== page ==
Ottawa has experienced a surge in the number of complaints about fireworks being set off by residents, prompting two councillors and a fire official to express concern about the risks associated with the celebratory displays and the need to increase awareness of bylaws restricting their use.
“This year, we saw a significant increase from a couple of complaints to dozens,” said Kitchissippi Coun. Jeff Leiper. “People didn’t just reach out through official channels. They also reached out to their councillors through social media.”
In fact, the number of formal complaints skyrocketed from fewer than 40 in 2018 and 2019 to nearly 180 this year. There was also a sharp increase in complaints in 2020 — which saw close to 120 local residents alert the city to concerns about fireworks exploding outside of permitted times.
City officials blame the pandemic. It may have sparked a significant increase in the number of people purchasing and igniting fireworks because Victoria Day and Canada Day celebrations were curbed in 2020 because of COVID-19. And Canada Day events were largely cancelled in 2021 in the wake of the discovery of hundreds of unmarked children’s graves at former residential school sites across Canada.
“There was an increase over previous years in fireworks-related complaints received by the city during the Victoria Day long weekends in 2020 and 2021, and that the increase was likely attributable to the impact of COVID-19 pandemic restrictions, which resulted in very few of the usual celebratory activities for residents,” a recent city report concluded. “Subsequently, there was also an increase in fireworks-related complaints for Canada Day 2021 likely for the same reason.”
The report added: “This trend of increased fireworks-related complaints can likely be attributed to the cancellation of professional fireworks displays, the requirement for people to gather in smaller groups during COVID-19, the Provincial Stay-At-Home Orders, and a desire to celebrate during a lengthy pandemic.”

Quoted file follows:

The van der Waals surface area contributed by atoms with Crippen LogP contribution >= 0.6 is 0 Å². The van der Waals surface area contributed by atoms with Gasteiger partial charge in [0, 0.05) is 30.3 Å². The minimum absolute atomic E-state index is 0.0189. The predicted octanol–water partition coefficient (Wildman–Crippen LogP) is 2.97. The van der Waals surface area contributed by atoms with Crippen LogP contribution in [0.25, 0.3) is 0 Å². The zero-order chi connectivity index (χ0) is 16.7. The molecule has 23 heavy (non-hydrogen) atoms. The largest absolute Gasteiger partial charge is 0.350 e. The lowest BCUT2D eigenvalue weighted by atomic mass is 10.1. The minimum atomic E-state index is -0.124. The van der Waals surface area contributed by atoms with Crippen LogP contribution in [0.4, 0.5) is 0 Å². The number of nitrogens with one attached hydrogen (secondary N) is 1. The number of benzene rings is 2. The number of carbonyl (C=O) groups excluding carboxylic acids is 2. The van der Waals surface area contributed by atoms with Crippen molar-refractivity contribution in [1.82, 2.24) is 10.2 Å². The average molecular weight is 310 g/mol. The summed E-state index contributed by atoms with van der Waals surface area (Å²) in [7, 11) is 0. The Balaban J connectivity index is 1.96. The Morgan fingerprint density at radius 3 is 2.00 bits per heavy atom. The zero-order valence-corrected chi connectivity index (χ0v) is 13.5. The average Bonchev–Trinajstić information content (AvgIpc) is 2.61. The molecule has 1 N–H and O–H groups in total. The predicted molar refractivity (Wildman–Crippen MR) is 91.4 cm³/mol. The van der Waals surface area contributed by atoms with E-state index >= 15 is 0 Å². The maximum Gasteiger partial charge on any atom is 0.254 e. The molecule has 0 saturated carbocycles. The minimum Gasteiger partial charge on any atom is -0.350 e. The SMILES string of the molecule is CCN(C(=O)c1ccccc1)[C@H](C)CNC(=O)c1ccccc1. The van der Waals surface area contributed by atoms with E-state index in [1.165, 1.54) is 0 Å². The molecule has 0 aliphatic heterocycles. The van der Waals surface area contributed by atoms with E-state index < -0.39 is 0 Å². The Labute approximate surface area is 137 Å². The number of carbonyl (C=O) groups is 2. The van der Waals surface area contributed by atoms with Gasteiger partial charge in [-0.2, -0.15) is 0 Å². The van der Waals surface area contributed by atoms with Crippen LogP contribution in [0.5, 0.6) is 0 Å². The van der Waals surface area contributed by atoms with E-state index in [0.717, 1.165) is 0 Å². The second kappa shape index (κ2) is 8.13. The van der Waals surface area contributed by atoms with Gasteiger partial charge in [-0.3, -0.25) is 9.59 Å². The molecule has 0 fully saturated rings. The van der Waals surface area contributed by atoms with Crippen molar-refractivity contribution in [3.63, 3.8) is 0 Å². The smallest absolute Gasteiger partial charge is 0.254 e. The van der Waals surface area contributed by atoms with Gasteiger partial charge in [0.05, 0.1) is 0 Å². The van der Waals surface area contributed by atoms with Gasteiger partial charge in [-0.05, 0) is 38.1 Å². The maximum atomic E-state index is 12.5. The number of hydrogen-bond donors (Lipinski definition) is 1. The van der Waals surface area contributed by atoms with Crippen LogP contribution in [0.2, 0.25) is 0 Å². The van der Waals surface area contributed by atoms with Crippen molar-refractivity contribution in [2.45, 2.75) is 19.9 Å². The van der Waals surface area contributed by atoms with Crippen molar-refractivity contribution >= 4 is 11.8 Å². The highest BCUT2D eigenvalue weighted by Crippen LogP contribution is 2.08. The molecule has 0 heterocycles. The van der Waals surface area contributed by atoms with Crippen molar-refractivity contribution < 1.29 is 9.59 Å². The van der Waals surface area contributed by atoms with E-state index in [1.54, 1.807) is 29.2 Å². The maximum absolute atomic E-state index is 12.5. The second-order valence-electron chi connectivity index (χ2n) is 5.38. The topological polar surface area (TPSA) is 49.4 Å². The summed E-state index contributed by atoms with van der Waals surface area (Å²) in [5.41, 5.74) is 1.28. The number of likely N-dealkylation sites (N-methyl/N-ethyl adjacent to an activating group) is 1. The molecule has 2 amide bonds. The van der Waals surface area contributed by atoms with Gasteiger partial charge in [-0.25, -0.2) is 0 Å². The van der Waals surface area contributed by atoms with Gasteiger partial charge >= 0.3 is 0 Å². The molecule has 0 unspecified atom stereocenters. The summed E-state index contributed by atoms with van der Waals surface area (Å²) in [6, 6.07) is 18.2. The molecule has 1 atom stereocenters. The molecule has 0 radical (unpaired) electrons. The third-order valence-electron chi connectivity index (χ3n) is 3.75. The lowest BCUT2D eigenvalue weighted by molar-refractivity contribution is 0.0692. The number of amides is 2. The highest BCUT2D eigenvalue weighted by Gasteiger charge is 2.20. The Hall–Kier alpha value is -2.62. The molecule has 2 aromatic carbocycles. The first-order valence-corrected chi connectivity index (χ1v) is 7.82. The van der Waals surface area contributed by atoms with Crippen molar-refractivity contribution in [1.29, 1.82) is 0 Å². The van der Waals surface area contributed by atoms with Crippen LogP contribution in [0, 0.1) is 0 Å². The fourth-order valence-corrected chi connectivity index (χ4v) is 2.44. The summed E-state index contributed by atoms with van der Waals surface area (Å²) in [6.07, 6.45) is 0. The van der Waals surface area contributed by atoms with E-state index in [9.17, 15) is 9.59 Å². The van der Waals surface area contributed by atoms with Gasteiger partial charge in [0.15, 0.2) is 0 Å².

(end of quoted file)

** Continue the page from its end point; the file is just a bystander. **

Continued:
In Ottawa, residents are governed by Bylaw No. 2003-237, better known as the fireworks bylaw.
According to the bylaw, those wishing to discharge consumer fireworks can only do so six days a year without repercussions. These are the day before, of or after Canada Day and the day before, of or after Victoria Day. Those planning private displays are also required to obtain a permit from the city’s fire department and are prohibited from igniting the rockets in public parks.
After the spike in complaints following Canada Day this year, Leiper and Somerset Coun. Catherine McKenney asked city officials about the scope of the problem and about possible steps to curb it.
“Coun. McKenney and I received a lot of complaints and wanted to see where our regulations matched up with other cities similar to Ottawa. We found that our regulations are on par with other cities,” Leiper said.
The issue was addressed at a community and protective services committee meeting via Zoom on Sept. 16. City officials concluded the surge in the number of complaints is temporary but said they would monitor the situation.
Jimmy Fata, the assistant division chief of fire investigation with Ottawa Fire Services, said that educating local residents about the rules surrounding the use of fireworks is the biggest challenge.
“I would say that less than 20 per cent of the population actually know about the fireworks bylaw, and that’s a problem. Those who know about the bylaw either don’t care or think they can get away with it. This year we got lucky. Of all the complaints we received, only two resulted in serious fires.”
When asked about the city’s social media campaign to alert residents about bylaw restrictions, Fata said: “It is hard to pick a platform and rely on it to get the message out. No matter what you choose there will always be people the message doesn’t reach.”
He added: “Maybe the commercial locations selling them closer to the holidays where setting fireworks off is allowed should have a partial responsibility for informing consumers of the bylaws and regulations surrounding them.”
Fata noted that, “no matter how you spread the message there will always be those who are negligent and juvenile in their usage of fireworks.”
“The noted increase in improper fireworks use during the Canada Day holiday period in
2020 and 2021 can be considered a temporary phenomenon,” the staff report concluded. “It is anticipated that call volumes will return to pre-pandemic levels once COVID-19 restrictions are fully lifted and normal celebratory activities resume.”
Leiper said for now there are no changes coming to the current bylaw. “We aren’t pushing for regulatory change as the city thinks that the excess of discharging of fireworks is due to COVID-19 stopping Canada Day celebrations.”